Guest post by Carl Watner. Originally published in The Voluntaryist, July 1986.
On January 10, 1776, Tom Paine published his pamphlet Common Sense. It spread like wildfire through the colonies and shattered the King’s cause as it set forth the virtues of independence and the absurdity of submitting to the arbitrary rule of a hereditary monarch. Paine opened his essay by examining the origin and design of government. He noted that many writers “have so confounded society with government, as to leave little or no distinction between them; whereas they are not only different, but have different origins.” Paine was one of the earliest in a long string of liberty-minded writers to see this distinction. Perhaps the difference between the State (civil government) and society was most succinctly stated by Felix Morely’s The Power in the People: “The State, in short, subjects people; whereas Society associates them voluntarily.”
In Our Enemy the State, Albert Jay Nock described the conflict between State power and social power. The State turns every “emergency” into an excuse for accumulating and expanding its own political strength, always at the expense of society. Society originates in what Nock terms, “the economic means,” the State in “the political means.” There are two ways man is able to satisfy his needs and desires, either in “the production and exchange of wealth,” embodied in the free market, or in “the uncompensated appropriation of wealth produced by others,” exemplified by the State. Legislative bodies, tax collection agencies, and the armed forces are a few of the many concrete realizations of the State and how it operates.
The spiritual opposites of these State instrumentalities are such institutions as churches, clubs, private schools, businesses, families and charitable or fraternal organizations. They are born out of the mutualism and voluntaryism that underlie social power. Unless coerced, individuals associate with other people only when they perceive it to be profitable. This is exactly the means by which the frontiersman and settler populated this continent. Theirs was an unplanned settlement, allowing the individual to partake of as much social intercourse as he wished and then strike out for himself when community life became too overbearing. This laissez faire method relied on the natural diversity and self-reliance of the people and was as strong or weak as the people themselves.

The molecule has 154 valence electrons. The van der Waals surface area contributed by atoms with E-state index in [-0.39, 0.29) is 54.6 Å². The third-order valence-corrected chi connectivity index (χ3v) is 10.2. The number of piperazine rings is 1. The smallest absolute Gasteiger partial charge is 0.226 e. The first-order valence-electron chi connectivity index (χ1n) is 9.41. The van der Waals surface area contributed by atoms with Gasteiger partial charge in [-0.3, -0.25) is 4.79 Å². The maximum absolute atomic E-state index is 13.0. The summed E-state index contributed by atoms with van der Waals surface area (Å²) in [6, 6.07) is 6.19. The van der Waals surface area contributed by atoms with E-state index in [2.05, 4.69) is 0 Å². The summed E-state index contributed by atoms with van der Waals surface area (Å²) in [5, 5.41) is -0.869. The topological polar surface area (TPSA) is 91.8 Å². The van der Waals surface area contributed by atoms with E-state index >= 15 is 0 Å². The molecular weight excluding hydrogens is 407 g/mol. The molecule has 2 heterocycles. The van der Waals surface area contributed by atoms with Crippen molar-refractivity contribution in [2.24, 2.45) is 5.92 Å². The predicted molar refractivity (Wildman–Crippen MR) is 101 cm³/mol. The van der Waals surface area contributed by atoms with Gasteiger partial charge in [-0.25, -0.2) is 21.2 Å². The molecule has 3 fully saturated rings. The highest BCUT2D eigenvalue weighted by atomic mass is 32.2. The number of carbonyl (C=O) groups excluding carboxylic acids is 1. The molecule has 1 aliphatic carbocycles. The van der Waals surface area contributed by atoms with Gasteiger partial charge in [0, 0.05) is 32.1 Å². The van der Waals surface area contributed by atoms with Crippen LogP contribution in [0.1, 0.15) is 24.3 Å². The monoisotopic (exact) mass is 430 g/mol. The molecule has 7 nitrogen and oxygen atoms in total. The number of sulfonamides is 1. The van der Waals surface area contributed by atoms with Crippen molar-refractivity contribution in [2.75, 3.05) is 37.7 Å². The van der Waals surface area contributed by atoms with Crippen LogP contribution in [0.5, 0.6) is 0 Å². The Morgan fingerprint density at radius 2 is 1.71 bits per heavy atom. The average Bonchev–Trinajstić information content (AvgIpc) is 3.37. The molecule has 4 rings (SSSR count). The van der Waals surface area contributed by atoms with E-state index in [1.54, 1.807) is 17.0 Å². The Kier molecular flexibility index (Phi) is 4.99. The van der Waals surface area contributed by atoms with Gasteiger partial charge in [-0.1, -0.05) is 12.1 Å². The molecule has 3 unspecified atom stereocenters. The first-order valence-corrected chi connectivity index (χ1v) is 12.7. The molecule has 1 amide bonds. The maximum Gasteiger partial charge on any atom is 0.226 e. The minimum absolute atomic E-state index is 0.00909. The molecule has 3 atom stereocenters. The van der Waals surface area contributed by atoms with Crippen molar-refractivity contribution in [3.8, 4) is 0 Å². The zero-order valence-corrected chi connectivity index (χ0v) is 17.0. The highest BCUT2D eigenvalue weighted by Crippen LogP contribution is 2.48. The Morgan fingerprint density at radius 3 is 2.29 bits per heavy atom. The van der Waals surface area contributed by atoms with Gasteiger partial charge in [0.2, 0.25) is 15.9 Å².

The “American dream” is the opportunity to achieve success without interference from others. It is the spirit of individualism, inventiveness and hard work; the spirit epitomized by doing without, rather than asking for a free lunch. It was this dream of success that made this country attract the oppressed peoples of the world. The courageous, daring and resourceful flocked to these shores, often under great hardship, knowing full well that no one else would be responsible for their welfare.
However, as the years passed, more and more Americans accepted the need for outside direction of their lives. They didn’t realize that once statism was given a toehold in the form of the Constitution, that it would grow and grow, until today when most people think of America, they automatically think of the United States government. “America, love it or leave it,” cry these critics. Yet this is clearly a case of false alternatives and switched identities. It is not the United States of America that we should love or leave. Rightly perceived, America represents society, the social power and spirit which has carved nearly 3,000,000 square miles of territory from the wilderness. America is not even the land itself. This is not the only continent with “spacious skies” or “amber waves of grain.” It is not the only land mass with huge deposits of natural resources. Its distinguishing characteristic was that opportunity beckoned here as in no other place.
When we speak of the United States of America we obscure the crucial distinction between the State and its people, between State power and social power, between the spirit and the land. Without the spirit of its people, the land and resources are meaningless. Why haven’t other areas of the world developed as quickly or as productively? What was lacking? In those places, State power overwhelmed and smothered social power from the beginning.
Despite the fact that this land has been designated the United States of America for more than 200 years, it is more accurately a question of the United States OR America. You, dear reader, are on the jury of over [300 million people] that will decide the case. Will it be the United States or will it be the spirit of America that triumphs?